As Snoopy would say, “It was a dark and stormy night,” and Michael got us two of the scarce tickets to attend midnight Christmas Eve mass at St. Peter’s. Actually, the mass began at 10, but never mind.
We’d read some dreadful things on the Internet about the logistics of going to the Christmas Eve mass—no buses after 11 p.m. (true); few, if any, cabs after the mass (we saw some); no reserved seats, so people jump the line (true), push and shove (not true), and make a run for seats after they clear security (true); Vatican City closed to all traffic after 7 p.m. (we don’t know). Despite this grim outlook and rainy weather, we decided to give it a try.
Because I wasn’t able to walk home after mass, even though we don’t live that far away, Michael drove the car to Vatican City at 5 p.m., parked it a couple of blocks from St. Peters, and walked home. At 7 p.m. we caught the 23 bus and hopped off 10 minutes later about five blocks from St. Peter’s. We should have driven, however, because the entire street leading up to the basilica had tons of parking places!
When we got to St. Peter’s Square, the line of ticketholders wound around the square once. By the time the security stations opened, the line wound around the square twice. I perched under my umbrella on an iron railing in front of one of the fountains, while Michael waited in line. At about 9:15 he finally appeared, and we went through security and made our way toward the church. I thought I’d be blown away in an arctic gale that hit us at the top of the slippery marble stairs leading to the plaza in front of St. Peter’s—icy!
When we got inside the first set of gates, we were directed to the right and behind the basilica. We had no idea where we’d end up. Amazingly we entered St. Peter’s in the north transept and found seats that looked directly at the main altar, which was only about 50 or so feet from us! If we’d gone in the main doors, we’d have been seated at the back of the church and wouldn’t have been able to see a thing. Talk about luck!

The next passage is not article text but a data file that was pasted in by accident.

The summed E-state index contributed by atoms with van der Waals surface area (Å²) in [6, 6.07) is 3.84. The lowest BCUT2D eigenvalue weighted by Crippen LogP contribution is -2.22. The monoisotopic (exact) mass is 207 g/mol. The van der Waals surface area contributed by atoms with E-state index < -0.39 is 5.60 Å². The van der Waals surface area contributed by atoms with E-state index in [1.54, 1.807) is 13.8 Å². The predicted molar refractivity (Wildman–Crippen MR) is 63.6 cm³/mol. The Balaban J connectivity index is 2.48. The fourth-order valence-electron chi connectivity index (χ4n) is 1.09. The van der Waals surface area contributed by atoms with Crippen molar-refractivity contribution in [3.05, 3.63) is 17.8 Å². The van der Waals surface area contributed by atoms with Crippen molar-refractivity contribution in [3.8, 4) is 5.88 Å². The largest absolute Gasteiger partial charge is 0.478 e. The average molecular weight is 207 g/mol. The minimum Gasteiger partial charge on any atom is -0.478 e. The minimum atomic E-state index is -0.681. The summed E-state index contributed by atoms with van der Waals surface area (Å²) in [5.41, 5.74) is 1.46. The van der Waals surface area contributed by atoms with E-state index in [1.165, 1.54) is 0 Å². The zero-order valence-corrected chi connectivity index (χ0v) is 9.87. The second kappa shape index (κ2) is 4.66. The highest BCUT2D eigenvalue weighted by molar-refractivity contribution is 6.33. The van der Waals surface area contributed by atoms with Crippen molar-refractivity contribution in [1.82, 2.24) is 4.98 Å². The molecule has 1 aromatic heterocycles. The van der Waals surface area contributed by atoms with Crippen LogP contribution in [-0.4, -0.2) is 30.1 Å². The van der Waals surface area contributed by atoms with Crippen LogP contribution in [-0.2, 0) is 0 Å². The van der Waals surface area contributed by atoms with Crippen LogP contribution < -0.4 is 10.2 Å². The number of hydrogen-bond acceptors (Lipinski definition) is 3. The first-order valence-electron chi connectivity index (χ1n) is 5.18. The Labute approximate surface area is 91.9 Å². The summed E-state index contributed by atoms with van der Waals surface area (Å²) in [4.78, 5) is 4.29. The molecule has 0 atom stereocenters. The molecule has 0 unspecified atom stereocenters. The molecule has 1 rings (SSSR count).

We had a clear view of everything in front AND in back of the altar, so while the pope was busy in front, we could also watch people in back preparing for the next steps.
To begin the ceremony, all of the cardinals approached the altar from the back, removed their mitres, and kissed the altar before taking their seats surrounding the altar. Then the pope came in on a motorized platform of some sort (we couldn’t see it, but I’d like to borrow it for the next couple of months, please). He also approached the altar from the back, removed his bejeweled mitre, and kissed the altar before taking his seat in front of the altar.
The service was mostly in Latin, with several other languages thrown in here and there. I never studied Latin, so I understood only the few English words, but it was so peaceful to just sit inside that gorgeous church, listen to the glorious music, and soak up everything that went on. I was shocked when two hours flew by and the pope was gone.
Christmas Eve was such a rare, special experience in Rome. How lucky we were to get tickets!
P.S., More presepio lore: apparently the baby Jesus is covered in Italian presepi until midnight on Christmas Eve, when he was born.